Now HERE was a sound I had not heard in many a season. The Met was indeed fortunate to have engaged the services of this veteran artist, who has sung Otello and most of the Italian repertoire in his native Italy (he hails from the Reggio Calabria area) and abroad. In September 2016, Anile sang in the revitalized New York City Opera production of Pagliacci, via the principal role of Canio — a performance that generated glowing reviews.
We remain hopeful that a Met Opera star in the making may have been born that afternoon. Let’s hope, too, that another star tenor, i.e., Aleksandrs Antonenko, can recover from this ill-fated episode to re-emerge as the talented individual he no doubt is.
The mighty may yet recover from their fall …
Copyright © 2016 by Josmar F. Lopes
Updating the settings of nineteenth century works to modern times is a fairly common practice in many opera houses, particularly in Europe. So it was not at all surprising that the Metropolitan Opera’s February 16 presentation of Verdi’s Rigoletto, an 1851 work I much admire and have mentioned on numerous occasions in other posts, finally got an extreme makeover in debuting director Michael Mayer’s new production.
In this version, the story takes place in Las Vegas around the year 1960, with the action revolving around a glitzy gambling casino, and its principal characters carbon copies of Frank Sinatra’s Rat Pack. Here, the Duke of Mantua is Ole Blue Eyes himself, with Rigoletto a cross between the acerbic Don Rickles and the razor-tongued Joey Bishop. The other courtiers – Borsa, Marullo, the Count and Countess Ceprano – are more or less operatic embodiments of Peter Lawford, Dean Martin, Sammy Davis Jr., and Shirley MacLaine (or was it Marilyn Monroe?).
Of course, it’s impossible to “see” this latest venture on the radio, but one could “hear” the new story line in the singers’ voices and in their words. I’ll have to wait for the HD telecast in order to express my full opinion as to the visual qualities of this program, but for the most part (sonically speaking) what I heard I liked.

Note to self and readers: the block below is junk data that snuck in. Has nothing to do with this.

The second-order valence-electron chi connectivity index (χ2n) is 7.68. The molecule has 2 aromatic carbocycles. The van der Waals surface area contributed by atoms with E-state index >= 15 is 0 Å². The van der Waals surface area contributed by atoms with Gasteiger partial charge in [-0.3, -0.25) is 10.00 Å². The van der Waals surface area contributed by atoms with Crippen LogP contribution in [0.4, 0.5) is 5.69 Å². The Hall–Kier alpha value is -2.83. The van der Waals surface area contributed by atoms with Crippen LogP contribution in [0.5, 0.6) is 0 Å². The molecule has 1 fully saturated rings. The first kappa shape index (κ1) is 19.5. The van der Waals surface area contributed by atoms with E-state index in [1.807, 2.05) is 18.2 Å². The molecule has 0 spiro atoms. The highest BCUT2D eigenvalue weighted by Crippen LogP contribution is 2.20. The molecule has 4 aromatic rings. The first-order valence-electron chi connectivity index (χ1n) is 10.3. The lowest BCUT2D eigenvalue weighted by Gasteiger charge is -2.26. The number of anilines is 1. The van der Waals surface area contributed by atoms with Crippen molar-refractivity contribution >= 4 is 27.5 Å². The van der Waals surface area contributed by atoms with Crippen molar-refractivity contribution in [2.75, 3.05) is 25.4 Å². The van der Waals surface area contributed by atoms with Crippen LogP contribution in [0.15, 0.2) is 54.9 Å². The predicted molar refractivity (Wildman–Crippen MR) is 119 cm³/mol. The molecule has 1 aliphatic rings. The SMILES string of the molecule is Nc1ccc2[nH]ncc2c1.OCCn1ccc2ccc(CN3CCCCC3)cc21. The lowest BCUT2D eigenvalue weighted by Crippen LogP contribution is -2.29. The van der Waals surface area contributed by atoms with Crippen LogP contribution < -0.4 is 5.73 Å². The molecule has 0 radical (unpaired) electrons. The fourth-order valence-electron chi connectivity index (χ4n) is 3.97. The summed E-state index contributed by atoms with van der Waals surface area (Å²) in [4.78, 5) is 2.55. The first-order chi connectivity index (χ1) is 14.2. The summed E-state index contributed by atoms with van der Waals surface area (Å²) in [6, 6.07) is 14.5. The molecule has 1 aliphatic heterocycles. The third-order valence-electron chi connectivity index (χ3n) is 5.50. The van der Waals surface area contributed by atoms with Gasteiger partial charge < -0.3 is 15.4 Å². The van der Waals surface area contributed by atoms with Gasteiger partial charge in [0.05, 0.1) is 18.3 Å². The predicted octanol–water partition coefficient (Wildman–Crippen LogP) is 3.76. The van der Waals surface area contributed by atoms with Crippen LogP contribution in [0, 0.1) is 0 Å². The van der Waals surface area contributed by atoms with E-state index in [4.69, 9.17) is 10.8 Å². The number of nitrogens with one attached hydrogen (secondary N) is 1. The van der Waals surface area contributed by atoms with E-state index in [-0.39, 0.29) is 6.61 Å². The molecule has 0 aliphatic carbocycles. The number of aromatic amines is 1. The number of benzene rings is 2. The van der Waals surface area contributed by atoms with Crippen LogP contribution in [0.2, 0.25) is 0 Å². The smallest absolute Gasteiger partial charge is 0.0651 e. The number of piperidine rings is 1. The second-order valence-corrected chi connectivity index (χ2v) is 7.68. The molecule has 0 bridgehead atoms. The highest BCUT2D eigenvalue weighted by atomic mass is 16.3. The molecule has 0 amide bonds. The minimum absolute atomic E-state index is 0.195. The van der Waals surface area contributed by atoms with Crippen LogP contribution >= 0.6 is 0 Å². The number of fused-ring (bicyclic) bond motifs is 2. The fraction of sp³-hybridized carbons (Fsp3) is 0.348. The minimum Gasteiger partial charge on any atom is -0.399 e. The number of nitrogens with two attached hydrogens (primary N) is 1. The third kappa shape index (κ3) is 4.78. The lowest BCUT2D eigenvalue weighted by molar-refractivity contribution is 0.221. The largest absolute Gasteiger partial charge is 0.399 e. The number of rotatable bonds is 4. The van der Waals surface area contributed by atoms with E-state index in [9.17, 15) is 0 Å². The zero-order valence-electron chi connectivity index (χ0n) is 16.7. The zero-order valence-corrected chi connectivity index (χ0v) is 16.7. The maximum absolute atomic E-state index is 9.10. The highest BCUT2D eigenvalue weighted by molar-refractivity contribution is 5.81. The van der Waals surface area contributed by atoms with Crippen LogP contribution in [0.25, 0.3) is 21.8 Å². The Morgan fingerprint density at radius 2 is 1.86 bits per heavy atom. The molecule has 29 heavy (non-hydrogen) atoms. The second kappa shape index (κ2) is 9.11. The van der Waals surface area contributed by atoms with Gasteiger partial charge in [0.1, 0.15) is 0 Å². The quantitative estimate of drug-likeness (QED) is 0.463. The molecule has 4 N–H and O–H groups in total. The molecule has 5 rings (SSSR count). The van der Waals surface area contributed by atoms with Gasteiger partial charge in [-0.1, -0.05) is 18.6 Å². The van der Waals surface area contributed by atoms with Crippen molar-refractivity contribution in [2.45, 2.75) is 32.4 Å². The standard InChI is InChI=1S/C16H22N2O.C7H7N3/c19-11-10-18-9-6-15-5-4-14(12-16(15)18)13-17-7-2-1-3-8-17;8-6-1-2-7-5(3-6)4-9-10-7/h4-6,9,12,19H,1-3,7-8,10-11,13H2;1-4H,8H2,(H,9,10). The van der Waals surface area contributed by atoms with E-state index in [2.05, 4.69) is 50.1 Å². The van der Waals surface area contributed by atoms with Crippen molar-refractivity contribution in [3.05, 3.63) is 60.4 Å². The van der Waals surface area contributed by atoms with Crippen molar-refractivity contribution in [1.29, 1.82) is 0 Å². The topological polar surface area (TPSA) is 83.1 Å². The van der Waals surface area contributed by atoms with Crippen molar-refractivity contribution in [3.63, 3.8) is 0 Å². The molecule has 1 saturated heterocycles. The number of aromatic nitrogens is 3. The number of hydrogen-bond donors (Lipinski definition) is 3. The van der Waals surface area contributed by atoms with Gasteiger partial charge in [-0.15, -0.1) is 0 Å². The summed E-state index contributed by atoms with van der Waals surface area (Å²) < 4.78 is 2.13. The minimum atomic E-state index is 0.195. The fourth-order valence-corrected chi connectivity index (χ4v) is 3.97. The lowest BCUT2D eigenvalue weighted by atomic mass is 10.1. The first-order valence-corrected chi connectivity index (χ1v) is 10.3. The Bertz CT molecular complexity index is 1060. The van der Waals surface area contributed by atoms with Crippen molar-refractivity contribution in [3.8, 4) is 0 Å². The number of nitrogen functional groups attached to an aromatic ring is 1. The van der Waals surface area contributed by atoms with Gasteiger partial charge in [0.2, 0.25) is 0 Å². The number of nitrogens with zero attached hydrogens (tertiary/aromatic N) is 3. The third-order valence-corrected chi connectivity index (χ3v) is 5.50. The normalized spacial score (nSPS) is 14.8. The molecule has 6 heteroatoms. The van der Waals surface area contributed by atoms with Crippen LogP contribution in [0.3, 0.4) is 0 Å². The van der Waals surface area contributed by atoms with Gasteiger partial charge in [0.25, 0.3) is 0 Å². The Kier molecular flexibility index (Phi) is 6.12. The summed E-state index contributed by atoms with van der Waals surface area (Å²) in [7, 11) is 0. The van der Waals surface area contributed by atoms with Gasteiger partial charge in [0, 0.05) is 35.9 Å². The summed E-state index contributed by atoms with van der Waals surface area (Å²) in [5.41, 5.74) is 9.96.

One of the more enjoyable aspects was the manner in which the conductor, a young man named Michele Mariotti, whipped the orchestra into line by coaxing a real performance out of the players. For the first time in my 45 years of listening to this work (live and in recordings), the orchestra was a real character, wholeheartedly taking part in the drama transpiring above. Mariotti made the Met’s musicians snap and crackle at every opportunity, at times speeding along ahead of the plot, at other times slowing down the pace – literally to a standstill.
Another admirable innovation (in this work, at least) was allowing the singers enough room to create an individual personality. Thus the Duke’s swagger was readily apparent, Gilda’s desperation was more prominent, and Rigoletto’s love and concern for his daughter, as well as his fear for her safety, all became part of the framework. My hat’s off to Mariotti for his accomplishment.
This was obviously the director’s plan all along, and it worked like a charm with respect to the players in the pit. However, the stage was another story. Again, judging strictly by what I heard, the singing was a mixed bag – some good, some great, others woefully inadequate. This, too, may have been part of the larger scheme of things: that is, to employ vocalists who could perform their tasks in tune to the new plot.